Topics that have been discussed by some experts but were not considered by the working group include the use of a local anesthetic test dose,60 placement of the needle at the inferior aspect of the intervertebral foramina instead of the superior “safe triangle,”61–64 and use of specific needle tip types.65,66 The working group felt that there were not enough quality publications to discuss these logical but largely untested safeguards. The use of chlorhexidine in alcohol for antisepsis67 was also omitted in view of the controversy surrounding possible neurotoxicity of the antiseptic solution.68 Finally, the issue of neuraxial injections in the anticoagulated patient was omitted because the American Society of Regional Anesthesia and Pain Medicine, in collaboration with some national and international organizations, is finalizing guidelines on interventional pain procedures for patients on anticoagulants (Honorio T. Benzon, M.D., Professor of Anesthesiology, Northwestern University Feinberg School of Medicine, Chicago, Illinois, written communication, December 2014).
We acknowledge that catastrophic neurologic injuries can and do occur during epidural steroid injections. The actual incidence is unknown, but epidural steroid injections are common, and reports of these neurologic injuries are uncommon. The purpose of this multidisciplinary effort was to review the available evidence and assemble the best clinical considerations for reducing or eliminating these injuries. Although it is beyond the scope of this effort, it is equally important to closely examine the need for epidural injection in each patient who receives this treatment. The clinical considerations put forth herein are broadly supported by experts from many disciplines and stakeholder national medical organizations. We acknowledge that many of the clinical considerations are nothing more than the logical opinions of a group of experts and many remain untested through rigorous scientific research. Many, if not most of the clinical considerations will never be tested, as the incidence of these rare complications is so low that even large studies including thousands of patients are unlikely to detect meaningful differences after the implementation of the clinical considerations. For now, our hope is that these clinical considerations will help every practitioner who performs epidural injections of steroids to become familiar with the risk of neurologic complications and to adopt the best safeguards to avoid complications and provide the safest care for their patients.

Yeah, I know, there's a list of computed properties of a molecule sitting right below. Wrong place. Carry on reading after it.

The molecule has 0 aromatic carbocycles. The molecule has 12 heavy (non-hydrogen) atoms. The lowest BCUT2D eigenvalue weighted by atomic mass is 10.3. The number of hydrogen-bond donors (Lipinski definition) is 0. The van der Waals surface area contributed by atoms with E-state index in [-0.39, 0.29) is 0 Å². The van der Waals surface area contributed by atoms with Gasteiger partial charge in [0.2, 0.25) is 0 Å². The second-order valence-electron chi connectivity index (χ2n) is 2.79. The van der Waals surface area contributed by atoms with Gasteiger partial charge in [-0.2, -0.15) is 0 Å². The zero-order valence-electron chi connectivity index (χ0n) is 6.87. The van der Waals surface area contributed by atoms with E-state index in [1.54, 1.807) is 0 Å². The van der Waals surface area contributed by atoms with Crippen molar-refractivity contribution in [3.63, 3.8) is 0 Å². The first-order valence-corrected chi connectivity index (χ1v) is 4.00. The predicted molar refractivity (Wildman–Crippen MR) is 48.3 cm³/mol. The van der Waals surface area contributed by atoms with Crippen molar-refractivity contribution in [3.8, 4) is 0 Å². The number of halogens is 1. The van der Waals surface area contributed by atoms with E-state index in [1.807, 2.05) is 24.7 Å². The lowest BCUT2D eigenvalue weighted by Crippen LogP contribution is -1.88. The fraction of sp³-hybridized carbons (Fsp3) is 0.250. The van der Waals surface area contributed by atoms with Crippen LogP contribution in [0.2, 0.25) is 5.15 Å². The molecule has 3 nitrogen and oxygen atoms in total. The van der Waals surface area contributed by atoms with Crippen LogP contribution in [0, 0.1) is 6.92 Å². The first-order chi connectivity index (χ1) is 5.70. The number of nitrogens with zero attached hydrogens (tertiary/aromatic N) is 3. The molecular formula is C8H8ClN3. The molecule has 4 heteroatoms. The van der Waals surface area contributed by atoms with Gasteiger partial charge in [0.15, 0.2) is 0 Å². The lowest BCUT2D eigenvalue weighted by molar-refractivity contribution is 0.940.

The authors thank Salma Lemtouni, M.D., M.P.H., of the U.S. Food and Drug Administration Safe Use Initiative (Silver Spring, Maryland), who worked tirelessly with the working group to convene the meetings necessary to assemble the current set of expert clinical considerations aimed at improving patient safety. The authors also thank the representatives of national organizations (see the appendix for list of all participants), who shared their expertise and served to interface with each of their own organizations as we created the final clinical considerations. The American Society of Interventional Pain Physicians (Paducah, Kentucky) did participate in this project, but left the process voluntarily during our early deliberations; the authors acknowledge their participation, but their inclusion in the list of participants should not be misconstrued as an indication of their support for the final recommendations. This work was assembled through the voluntary efforts of the authors with scheduling and meeting facilitation provided by the U.S. Food and Drug Administration Safe Use Initiative.
Dr. Riew is receiving grants and/or research support from AOSpine, Cerapedics, Medtronic, Orthopaedic Research and Education Foundation, and Spinal Dynamics and receives honoraria from New England Spine Society Group and North American Spine Society.